Kristen Sparrow • December 01, 2012
Recent studies have shown that adenosine increases with acupuncture, suggesting that acupuncture works partially through adenosine A1 receptors. This study suggests that the response is specific to acupoints and requires rotation of the needle. This study looks at the response to Zusanli, one of the most commonly used points in acupuncture. I’m glad to see correlation between animal studies and clinical studies. More like this please!!
Traditional acupuncture triggers a local increase in adenosine in human subjects.
Takano T, Chen X, Luo F, Fujita T, Ren Z, Goldman N, Zhao Y, Markman JD, Nedergaard M.
J Pain. 2012 Dec;13(12):1215-23. doi: 10.1016/j.jpain.2012.09.012.Division of Glial Disease and Therapeutics, Center for Translational Neuromedicine, Department of Neurosurgery, University of Rochester, Rochester, New York. Electronic address: firstname.lastname@example.org.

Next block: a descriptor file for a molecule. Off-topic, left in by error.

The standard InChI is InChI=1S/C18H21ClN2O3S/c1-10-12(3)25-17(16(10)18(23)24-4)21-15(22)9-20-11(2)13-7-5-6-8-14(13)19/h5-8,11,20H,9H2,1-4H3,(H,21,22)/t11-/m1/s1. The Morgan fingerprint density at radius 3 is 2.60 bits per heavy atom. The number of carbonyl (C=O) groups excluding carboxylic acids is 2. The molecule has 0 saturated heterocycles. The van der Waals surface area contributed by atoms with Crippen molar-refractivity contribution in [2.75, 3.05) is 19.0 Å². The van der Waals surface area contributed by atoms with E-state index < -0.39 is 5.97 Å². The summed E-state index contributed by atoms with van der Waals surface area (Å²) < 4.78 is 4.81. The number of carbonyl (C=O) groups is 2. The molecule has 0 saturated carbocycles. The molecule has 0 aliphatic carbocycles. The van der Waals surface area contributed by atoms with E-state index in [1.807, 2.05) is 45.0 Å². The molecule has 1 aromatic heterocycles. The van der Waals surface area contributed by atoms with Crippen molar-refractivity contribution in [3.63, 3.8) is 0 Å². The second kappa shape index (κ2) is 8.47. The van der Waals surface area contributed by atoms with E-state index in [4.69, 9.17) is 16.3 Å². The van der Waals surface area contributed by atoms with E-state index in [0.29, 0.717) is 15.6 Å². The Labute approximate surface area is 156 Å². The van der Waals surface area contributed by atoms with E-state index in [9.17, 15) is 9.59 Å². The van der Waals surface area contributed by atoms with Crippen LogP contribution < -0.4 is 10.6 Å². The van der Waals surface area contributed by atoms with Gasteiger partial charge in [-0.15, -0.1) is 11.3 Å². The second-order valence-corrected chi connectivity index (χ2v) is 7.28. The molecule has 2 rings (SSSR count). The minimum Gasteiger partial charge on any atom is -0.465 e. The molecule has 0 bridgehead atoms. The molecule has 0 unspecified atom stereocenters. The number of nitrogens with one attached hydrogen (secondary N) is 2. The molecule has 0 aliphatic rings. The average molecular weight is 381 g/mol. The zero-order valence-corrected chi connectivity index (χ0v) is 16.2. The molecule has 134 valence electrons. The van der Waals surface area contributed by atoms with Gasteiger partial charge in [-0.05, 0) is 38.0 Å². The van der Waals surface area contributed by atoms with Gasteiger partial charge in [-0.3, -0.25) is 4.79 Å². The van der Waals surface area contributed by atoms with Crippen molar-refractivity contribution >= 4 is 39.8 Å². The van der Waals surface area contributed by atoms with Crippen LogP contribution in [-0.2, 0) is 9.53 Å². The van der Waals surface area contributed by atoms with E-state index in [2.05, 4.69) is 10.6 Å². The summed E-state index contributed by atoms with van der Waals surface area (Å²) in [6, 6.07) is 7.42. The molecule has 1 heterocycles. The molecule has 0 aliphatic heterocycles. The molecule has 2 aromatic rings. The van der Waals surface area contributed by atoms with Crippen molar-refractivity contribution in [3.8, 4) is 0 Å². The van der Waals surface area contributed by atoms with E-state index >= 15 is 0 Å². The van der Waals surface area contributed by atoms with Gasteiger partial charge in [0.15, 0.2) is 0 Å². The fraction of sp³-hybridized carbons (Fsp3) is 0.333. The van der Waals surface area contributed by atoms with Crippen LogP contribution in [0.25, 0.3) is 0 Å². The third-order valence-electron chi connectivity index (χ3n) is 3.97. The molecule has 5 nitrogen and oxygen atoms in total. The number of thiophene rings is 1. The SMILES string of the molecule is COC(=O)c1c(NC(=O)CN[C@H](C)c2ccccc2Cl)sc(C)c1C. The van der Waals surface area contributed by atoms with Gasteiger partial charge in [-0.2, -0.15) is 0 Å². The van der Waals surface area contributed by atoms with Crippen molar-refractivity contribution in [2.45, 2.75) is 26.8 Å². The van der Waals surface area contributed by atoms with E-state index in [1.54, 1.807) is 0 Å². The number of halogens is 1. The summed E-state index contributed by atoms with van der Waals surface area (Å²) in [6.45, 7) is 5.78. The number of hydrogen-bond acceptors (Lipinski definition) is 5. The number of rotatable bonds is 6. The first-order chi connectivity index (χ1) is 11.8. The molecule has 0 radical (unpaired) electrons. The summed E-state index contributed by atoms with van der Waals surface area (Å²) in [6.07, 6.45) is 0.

Recent studies in mice, however, demonstrate that acupuncture triggers increases in interstitial adenosine, which reduces the severity of chronic pain through adenosine A1 receptors, suggesting that adenosine-mediated antinociception contributes to the clinical benefits of acupuncture. … The interstitial adenosine concentration increased significantly during acupuncture and remained elevated for 30 minutes after the acupuncture. Acupuncture-mediated adenosine release was not observed if acupuncture was not delivered in the Zusanli point or if the acupuncture needle was inserted, but not rotated. This study strengthens the role of adenosine in acupuncture-mediated antinociception by directly providing such evidence in humans.